Two-day-old Northern Cardinals await parents'return.The eldest granddaughter graduated from college Saturday, first in her familial generation to be so accomplished. Even the gods were joyful, judging from the graduation eve celebration and fireworks. The rain started Friday evening as the celestial band tuned up, beginning with a soft breeze and a few drops, growing rapidly progressively windier and wetter with each hour. Then suddenly, amid the cloud-to-cloud arcing,  the lights went out, as though one of the young gods, overcome with his own revelry, had stumbled into the switch.

Electricity was not in short supply; it simply was not in a form we mere mortals could pump through a wire. I tried. I hung wires in trees, female ends up, hoping the airborne electrons would fall into the holes and drain down into the refrigerator and television. Alas, ’twas not to be.

All night, the Olympians threw their swords and spears and slammed hammers to shatter the air, which karromed back together in sharp thunderous crashes that echoed across the skyscape. It was a wonderful show displayed for those of us huddled before the stage, the whole house filled with light, though none of the bulbs had any energy at all.

The storm stopped in time for the 2 p.m. ceremony, and Duke Energy had terrestrial electricity dutifully traveling along the appointed wires by about 9 p.m.

I love thunderstorms. The power is awe-inspiring. I once lived where I was regularly treated to storms coming up from the east end of the lake, like a huge waterlogged blanket being dragged across the surface, emblazoned with randomly flashing streaks of lightning. The wall of wet pushed before it a breeze that grews into a full gale as it piled up the way an ocean wave piles upon a beach.

We do not get to see that display often enough, I think — to sit by a water or pasture and watch a storm approach. Instead, we sit in our home and look out the window at rivers sluicing down our streets. Now and then, real rivers jump their banks, but I’m lucky to live out of range of most of them.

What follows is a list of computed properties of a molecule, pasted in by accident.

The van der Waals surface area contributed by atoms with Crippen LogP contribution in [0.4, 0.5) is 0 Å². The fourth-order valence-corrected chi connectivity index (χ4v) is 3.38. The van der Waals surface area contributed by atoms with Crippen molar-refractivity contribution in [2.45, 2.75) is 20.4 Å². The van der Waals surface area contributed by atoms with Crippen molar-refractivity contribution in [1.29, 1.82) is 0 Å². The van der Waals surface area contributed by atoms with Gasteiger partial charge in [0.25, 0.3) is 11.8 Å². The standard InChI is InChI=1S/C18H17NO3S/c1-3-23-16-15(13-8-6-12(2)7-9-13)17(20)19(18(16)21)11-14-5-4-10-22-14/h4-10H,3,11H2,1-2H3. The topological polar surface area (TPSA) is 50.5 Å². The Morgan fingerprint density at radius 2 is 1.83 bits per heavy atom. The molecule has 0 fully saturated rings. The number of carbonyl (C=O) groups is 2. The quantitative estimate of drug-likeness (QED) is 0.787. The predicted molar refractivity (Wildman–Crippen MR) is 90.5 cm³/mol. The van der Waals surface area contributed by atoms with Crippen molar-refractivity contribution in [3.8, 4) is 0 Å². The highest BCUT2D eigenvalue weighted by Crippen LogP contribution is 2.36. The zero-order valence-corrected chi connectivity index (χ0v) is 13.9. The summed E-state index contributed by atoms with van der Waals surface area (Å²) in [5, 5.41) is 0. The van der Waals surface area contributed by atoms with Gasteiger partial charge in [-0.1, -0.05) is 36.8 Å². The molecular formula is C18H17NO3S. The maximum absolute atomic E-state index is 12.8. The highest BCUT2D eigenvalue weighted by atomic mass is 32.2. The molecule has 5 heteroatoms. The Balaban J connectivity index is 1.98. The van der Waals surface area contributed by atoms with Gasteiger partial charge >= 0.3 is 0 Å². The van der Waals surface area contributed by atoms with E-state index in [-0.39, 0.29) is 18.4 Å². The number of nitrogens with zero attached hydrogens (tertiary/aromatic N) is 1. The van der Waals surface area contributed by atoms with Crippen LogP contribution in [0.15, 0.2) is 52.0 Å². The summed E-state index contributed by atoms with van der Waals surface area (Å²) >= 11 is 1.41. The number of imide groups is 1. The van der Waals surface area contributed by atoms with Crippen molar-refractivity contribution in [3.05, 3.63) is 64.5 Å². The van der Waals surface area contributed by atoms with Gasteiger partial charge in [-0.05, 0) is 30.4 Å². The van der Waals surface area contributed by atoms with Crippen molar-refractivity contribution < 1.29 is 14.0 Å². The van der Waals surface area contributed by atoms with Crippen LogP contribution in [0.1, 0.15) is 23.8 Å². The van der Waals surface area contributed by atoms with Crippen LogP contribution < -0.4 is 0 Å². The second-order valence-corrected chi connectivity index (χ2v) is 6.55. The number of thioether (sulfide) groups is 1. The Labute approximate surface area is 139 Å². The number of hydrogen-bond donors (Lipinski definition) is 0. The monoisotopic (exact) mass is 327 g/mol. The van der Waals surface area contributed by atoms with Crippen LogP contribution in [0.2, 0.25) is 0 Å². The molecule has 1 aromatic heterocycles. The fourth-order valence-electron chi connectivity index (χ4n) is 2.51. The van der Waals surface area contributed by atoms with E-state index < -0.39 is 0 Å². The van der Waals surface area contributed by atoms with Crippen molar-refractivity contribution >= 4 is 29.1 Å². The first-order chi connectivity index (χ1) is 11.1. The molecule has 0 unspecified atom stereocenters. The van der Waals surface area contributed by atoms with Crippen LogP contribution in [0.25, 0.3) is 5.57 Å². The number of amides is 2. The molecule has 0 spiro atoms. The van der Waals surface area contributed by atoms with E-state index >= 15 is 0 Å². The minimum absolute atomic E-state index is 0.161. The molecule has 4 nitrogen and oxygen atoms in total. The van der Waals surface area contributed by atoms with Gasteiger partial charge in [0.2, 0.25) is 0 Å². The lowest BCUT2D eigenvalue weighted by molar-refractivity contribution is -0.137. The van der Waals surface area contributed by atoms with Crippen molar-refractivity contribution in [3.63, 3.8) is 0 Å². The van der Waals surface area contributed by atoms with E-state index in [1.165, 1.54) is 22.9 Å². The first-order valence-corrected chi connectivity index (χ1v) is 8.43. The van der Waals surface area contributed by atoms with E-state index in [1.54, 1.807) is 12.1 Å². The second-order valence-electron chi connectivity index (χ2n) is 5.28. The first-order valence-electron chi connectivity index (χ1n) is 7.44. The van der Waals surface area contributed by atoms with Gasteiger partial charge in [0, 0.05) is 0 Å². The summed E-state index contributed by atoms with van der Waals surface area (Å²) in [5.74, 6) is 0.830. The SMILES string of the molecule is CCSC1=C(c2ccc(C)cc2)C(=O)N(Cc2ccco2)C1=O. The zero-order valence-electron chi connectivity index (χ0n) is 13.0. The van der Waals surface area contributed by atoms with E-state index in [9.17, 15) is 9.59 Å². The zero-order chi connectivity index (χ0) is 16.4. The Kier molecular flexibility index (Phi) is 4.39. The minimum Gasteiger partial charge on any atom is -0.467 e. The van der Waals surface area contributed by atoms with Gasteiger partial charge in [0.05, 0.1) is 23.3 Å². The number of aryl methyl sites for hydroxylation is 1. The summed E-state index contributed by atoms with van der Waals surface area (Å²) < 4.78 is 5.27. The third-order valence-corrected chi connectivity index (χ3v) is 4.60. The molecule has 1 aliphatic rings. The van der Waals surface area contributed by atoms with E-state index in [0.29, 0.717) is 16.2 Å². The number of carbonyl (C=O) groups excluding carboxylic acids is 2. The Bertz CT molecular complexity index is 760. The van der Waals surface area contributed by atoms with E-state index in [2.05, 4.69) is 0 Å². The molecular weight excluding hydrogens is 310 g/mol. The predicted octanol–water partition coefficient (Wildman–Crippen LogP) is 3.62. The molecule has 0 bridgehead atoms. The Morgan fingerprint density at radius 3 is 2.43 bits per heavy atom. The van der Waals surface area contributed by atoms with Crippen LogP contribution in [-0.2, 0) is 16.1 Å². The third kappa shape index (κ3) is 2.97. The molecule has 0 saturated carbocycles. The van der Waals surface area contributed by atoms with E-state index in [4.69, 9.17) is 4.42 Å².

We have been trying to get a bluebird nest going. Every spring, at least one pair of bluebirds investigate the house we have mounted for them. Last year, they even made a nest and laid three eggs, then abandoned the whole shebang. A Bewicks Wren couple moved in for awhile, but did not stay (though they did set up housekeeping in a gourd hung from a nearby tree.. A grackle drops by from time to time to check out the house, but cannot get his shoulders through the door.

Meanwhile, outside the bedroom window, a family of Northern Cardinals has taken residence in a shrub. Mom and dad take turns feeding the, so far, three chicks (one egg remains to hatch). Mrs. C sits on the nest all night. I know there are robin nests I have not yet found. And a dozen or so Blue Jays crowd the feeders and steal peanuts the lady of my house throws out for the squirrels.

It’s an amazing thing to watch spring generate life from the seeming lifelessness of winter. I especially enjoy watching the eggs break into little wide-mouthed skin-and-fuzz balls greedily grabbing grub the parents take turns delivering. Eventually, they will sprout wings, and fly off to find their own way.

It is a fitting parallel to the many high school and college graduates spreading their own wings as they embark on the search for their own enterprise.